The answer to that is both simple and straight forward. The first is “politics” and the second “if you say something false often enough, people start to believe it”. The AAP folks were usurp by their pediatric ophthalmology colleagues so that they, a separate organization, could appear to support a statement that is both disingenuous and false. The false statement is that optometry uses vision therapy to directly treat learning disabilities….we do not treat learning disabilities. We state that we do not treat learning disabilities. We treat Learning Related Vision Problems.

    As far as caring about children as much as we do…that is true except for those that hate optometry in an irrational manner. Those that perform acupuncture/bio feedback do not have a direct medical practitioner aligned against them. I recently read a text on alternative medicine…and there are still those MDs who are very biased against non-MD treatments or therapy NOT controlled by MDs.

    The AAP is not in a conspiracy nor are the scientists dupes….but their organization does appear to have been co-opted …. even when the science is clear there are MD Luddites out there that still do not believe or want to believe.

    Please see “Maino D. An Open Letter to David K Wallace, MD, MPH (and other disbelievers and holders of outdated and biased opinions and beliefs). Optom Vis Dev 2008;39(4):178-18”
    at http://www.covd.org/Portals/0/An%20Open%20Lette

    Vision therapy works just fine. There are numerous studies that shows it “works” for convergence insufficiency problems and other disorders of vergence, focusing problems and eye movement dysfunction. It works for amblyopia (lazy eye). I
    We do not treat learning disabilities….but there is a great deal of new evidence being published that “yes” vision does has something to do with learning….and vision problems affect learning. We fix those problems. As far as vision therapy not working for all….well, what therapy does? But it does work for most. BTW there appears to be many more “success stories” on the internet, than those of failure.

    The studies you seek are in PubMed and other journals…if you bother to look and know what to look for…go to http://www.covd.org/Home/ResearchWhitePapers/ta… for a listing of some of that research.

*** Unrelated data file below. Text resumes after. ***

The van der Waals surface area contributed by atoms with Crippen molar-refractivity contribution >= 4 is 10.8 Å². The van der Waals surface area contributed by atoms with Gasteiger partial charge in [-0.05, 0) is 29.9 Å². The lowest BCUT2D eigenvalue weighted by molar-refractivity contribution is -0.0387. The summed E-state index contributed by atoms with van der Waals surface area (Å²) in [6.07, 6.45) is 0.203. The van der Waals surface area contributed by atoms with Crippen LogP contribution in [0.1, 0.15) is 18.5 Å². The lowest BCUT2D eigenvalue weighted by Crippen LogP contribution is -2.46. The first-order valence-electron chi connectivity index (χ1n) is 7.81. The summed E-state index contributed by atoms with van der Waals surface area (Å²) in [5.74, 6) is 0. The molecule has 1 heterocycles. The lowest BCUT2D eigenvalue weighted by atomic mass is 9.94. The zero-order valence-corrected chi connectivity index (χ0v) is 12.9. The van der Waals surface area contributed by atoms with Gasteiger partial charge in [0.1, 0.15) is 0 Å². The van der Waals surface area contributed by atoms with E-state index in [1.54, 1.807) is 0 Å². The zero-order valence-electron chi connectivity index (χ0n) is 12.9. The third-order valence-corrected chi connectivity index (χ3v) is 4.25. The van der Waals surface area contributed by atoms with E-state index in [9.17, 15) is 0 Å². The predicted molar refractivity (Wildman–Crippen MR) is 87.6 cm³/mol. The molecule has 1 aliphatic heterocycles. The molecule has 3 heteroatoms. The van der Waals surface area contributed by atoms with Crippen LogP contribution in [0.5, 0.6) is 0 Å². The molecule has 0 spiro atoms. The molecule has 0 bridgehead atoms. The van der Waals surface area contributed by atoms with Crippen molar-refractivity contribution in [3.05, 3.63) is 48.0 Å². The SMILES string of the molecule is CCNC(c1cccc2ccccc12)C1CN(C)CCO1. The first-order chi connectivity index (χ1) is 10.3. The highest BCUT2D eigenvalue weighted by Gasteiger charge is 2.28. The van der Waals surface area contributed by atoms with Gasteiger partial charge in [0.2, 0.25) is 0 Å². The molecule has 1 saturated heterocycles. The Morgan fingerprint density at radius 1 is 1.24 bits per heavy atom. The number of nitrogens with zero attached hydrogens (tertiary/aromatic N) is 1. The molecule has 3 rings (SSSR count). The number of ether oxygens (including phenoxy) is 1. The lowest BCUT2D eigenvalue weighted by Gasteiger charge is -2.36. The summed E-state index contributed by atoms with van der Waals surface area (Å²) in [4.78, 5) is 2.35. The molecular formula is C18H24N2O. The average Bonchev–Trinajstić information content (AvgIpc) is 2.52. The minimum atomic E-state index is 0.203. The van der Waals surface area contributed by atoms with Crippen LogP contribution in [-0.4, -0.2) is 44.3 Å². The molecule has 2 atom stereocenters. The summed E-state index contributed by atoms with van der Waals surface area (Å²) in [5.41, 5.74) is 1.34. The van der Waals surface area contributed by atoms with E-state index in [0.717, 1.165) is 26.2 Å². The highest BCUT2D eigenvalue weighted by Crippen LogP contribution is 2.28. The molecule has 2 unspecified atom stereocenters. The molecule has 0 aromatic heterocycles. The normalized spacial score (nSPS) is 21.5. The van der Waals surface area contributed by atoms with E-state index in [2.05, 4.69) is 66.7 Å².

I'm a Professor at a leading optometric institution and science guides what I teach….you seem to be blinded by science. There is NO definitive science on anything…in fact if science tells us anything…it is that more science always needs to be done…you do know that “stents” may actually cause more problems than they cure right? You do know that aspirin can cause its own problems? And that since we are all uniquely individual…that one treatment applied to me may not work the same as it does on you, right?

    You note that, ” There's no controversy about these things, since definitive scientific studies have been done.” Go back and do your homework…you missed something along the way.

    Why has it taken so long to show vision therapy works? Why do some misguided souls still deny the outcomes of the clinical trials? Why do ophthalmologist who now use “accommodating IOLs” use vision therapy (they call it perceptual learning) to teach their patients to focus? Have you heard about the scandal involving climate change…where one group stopped the publication of papers presenting an opposite view? Unfortunately, there may be many reasons why….many having nothing to do with the science.

  4. larry says:

    1. If the AAP has been co-opted as you say, then why in the world should I think you and Optometry are not co-opted? What makes you think you are more credible than the AAP? This line of thinking is so bankrupt- you can give that answer to anything, and any answer that can be given to anything is no answer. You think we are so gullible as to think that you are the good guys, utterly immune from political or financial pressure, but the pediatricians are not? You sound like those talking heads on TV, where on one channel all I hear is how evil and corrupt the Democrats are, and the other channel where all the Republicans are evil and corrupt. Who doesn't know by now that ALL politicians are corrupt? Do you have any clue how many Democrats are under investigation? Answer- about as many as Republicans.

    2. I am not talking about proof of VT for CI. I am talking about proof of VT for learning disability. And my question is the same- why don't optometrists conduct a study to prove it works? What are they waiting for?

    3. Your comments about science are outrageous. Of course science “proves” nothing. Nothing in this universe can be “proven”. All science can do in medicine is help us decide which treatment is better. All science can say, for example, is that there is a 100-1 chance that stents are better than bypass. And most normal people will take comfort in that and choose stents. Does that mean stents are always better? Of course not.

    According to your twisted logic, why bother doing any scientific studies at all? After all, it proves nothing, right?